In the fitness industry, the word ‘metabolism’ is banded about frivolously – mainly in order to justify getting a client to do something that they don’t want to. Burpees: ‘It’ll get your metabolism up’, Heavy squats: ‘it’s good for the metabolism’ etc.
So, when we talk about ‘metabolism’, what are we talking about? Metabolism is a term that is used to describe all chemical reactions involved in maintaining the living state of the cells and the human body as a whole. Essentially these falls into two main categories: the breakdown of molecules to obtain usable energy; and the production of molecules that are needed by the cells.
Food is the fundamental building block in developing a higher metabolic rate. Exercise and having lean muscle tissue does play a role, however it is our ingestion of food which will be pivotal. Eat too little and our metabolism slows right down. This concept is a real pain when we discuss weight loss. This is because our resting metabolic rate (RMR) – the rate at which your body burns energy when it is at complete rest – will slow when we are in a period of dieting.
Also losing weight means your subsequent RMR is lower – doesn’t seem fair, right? Plus to top it all off, as we age our RMR drops further too.
For the maths buffs amongst you, if you wished to work out, roughly, what your RMR is, the calculations are below.
Men: BMR = 88.362 + (13.397 x weight in kg) + (4.799 x height in cm) – (5.677 x age in years)
Women: BMR = 447.593 + (9.247 x weight in kg) + (3.098 x height in cm) – (4.330 x age in years)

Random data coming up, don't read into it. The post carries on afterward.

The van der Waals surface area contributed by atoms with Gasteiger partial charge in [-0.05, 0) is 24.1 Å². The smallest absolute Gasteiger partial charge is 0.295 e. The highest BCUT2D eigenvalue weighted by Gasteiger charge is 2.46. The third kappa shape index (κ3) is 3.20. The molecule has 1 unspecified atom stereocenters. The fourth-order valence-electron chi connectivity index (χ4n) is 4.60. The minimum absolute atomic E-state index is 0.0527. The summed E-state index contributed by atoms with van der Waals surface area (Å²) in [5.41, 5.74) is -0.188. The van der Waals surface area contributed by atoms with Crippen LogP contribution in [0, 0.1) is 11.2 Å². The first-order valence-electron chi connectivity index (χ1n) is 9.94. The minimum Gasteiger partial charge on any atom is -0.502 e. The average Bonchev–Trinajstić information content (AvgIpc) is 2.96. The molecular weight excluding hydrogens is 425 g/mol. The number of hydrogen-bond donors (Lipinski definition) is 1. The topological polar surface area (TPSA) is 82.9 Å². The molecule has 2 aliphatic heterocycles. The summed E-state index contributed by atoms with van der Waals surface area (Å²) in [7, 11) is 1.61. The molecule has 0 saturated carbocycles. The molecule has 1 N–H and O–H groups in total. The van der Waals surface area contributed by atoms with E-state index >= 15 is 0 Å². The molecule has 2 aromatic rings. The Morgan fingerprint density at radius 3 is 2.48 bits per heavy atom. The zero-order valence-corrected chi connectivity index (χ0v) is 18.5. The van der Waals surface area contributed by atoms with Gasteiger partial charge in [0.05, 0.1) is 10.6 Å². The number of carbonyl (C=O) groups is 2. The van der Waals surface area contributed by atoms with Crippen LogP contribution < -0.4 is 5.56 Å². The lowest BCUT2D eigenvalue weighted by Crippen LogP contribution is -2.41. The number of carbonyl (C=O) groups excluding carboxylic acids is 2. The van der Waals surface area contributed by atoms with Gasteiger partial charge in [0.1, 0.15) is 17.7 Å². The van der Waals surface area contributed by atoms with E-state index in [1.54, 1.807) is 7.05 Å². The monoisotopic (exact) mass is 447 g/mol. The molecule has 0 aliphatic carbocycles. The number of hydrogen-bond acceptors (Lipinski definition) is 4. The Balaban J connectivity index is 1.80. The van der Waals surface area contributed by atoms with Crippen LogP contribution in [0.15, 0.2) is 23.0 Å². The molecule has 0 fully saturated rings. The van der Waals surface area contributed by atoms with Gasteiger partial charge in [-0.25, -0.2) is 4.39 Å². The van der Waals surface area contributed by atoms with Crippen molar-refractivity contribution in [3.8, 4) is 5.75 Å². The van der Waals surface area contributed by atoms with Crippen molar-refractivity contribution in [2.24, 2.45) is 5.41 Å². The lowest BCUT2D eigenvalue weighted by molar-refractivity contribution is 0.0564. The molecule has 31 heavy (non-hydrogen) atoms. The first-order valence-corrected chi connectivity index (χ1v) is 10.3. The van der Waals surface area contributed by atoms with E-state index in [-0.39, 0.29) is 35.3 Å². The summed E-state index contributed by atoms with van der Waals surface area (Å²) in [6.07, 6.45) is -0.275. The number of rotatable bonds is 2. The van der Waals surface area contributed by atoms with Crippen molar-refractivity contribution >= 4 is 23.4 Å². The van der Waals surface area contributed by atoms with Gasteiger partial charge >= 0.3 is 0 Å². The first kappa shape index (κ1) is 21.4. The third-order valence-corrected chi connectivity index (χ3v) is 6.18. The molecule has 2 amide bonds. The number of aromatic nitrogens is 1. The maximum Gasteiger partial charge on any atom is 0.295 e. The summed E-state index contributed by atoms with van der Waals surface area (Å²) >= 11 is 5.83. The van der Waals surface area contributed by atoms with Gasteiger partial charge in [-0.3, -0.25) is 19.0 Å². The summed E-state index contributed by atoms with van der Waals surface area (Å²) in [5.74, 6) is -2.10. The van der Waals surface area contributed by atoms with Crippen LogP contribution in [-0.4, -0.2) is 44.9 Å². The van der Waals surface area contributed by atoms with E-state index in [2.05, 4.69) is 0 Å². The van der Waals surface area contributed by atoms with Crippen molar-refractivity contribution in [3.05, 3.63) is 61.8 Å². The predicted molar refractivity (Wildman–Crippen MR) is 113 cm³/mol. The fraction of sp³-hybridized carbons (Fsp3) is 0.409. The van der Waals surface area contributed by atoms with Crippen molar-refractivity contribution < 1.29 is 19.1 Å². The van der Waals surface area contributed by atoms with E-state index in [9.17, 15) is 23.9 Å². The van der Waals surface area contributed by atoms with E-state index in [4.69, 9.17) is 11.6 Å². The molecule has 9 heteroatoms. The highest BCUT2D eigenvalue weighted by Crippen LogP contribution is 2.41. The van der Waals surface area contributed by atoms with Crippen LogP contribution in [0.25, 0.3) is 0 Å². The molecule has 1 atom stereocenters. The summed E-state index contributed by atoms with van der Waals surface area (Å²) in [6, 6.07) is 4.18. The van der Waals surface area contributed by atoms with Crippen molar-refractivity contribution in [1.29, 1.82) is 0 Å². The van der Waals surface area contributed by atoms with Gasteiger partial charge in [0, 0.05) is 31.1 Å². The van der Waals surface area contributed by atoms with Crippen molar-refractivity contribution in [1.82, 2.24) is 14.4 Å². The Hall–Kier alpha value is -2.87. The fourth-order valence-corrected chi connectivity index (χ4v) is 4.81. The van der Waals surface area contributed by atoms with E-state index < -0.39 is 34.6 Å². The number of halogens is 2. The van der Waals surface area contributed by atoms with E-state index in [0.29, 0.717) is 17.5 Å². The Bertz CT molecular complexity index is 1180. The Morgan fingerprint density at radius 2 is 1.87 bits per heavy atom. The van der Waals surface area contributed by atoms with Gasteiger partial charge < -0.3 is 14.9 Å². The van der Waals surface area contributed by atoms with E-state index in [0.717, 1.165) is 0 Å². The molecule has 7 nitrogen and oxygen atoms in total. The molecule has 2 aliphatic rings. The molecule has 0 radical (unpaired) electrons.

BMR = 88.362 + (13.397 x 70) + (4.799 x 172) – (5.677 x 33) =
BMR = 88.362 + (937.79) + (825.43) – (187.34) = 1664 kcals
From my example, this calculation says that for all of my bodily functions to take place, without any notable form of movement, I would burn 1664kcals each day.
The type of bodily functions that we are discussing here include:
• Body heat production
• Bone formation
• Muscle development
• Brain functioning
• Digestion and excretion
• Breathing and blood circulation
• Detoxification of the liver and kidneys
• Fat storage
• Protein formation
This is why some personal trainers will say that a workout will cause a rise in your metabolism. If you consider that the energy required to perform all of these activities on a 24/7 basis. Now add to that a workout which will increase your body’s heat, it’ll require an excess production of proteins and muscular development; they’ll impact on levels of fat storage plus an undoubted rise in circulation and breathing rate. The training stimulus will lead to a greater calorie burn that goes beyond the session itself ie, a rise in your metabolism.
However a note of caution. My first being that I feel these calculations allow for excess caloric intake. To suggest that most women burn 1400kcals and men 1600kcals without moving a finger seems a dubious claim. My feelings are that, observing the rising levels of obesity, our RMR may be lower than these predictions and calculations suggest.
Secondly, these calculations could be hugely more accurate if they took into consideration 1. Lean muscle tissue; and 2. The levels of weight loss that have occurred on a week-to-week basis. These factors would highly determine a difference in two people of identical weight, height and age.
Weight loss and changes to body composition will never be an exact science. In fact, the more we read, the harder it can be to decipher what is true for mass populations. However, what remains a constant, is that our bodies have a fundamental role to keep us as near to homeostasis as possible. In other words, our body aims to not change too much. It seeks to help us to maintain our weight. This means that it can be hard to pack on muscle and when we do, our body will find it easier to lose it than it was for us to build it. It also means that it is hard for us to lose body fat once we have established it. Neither seem quite fair! But the primary message is this: you’ll not get the body you wish without dedication and sacrifice. You’re going to be fighting against your body to get the body you want. Understand that, and you’ll have a greater understanding of what you need to do.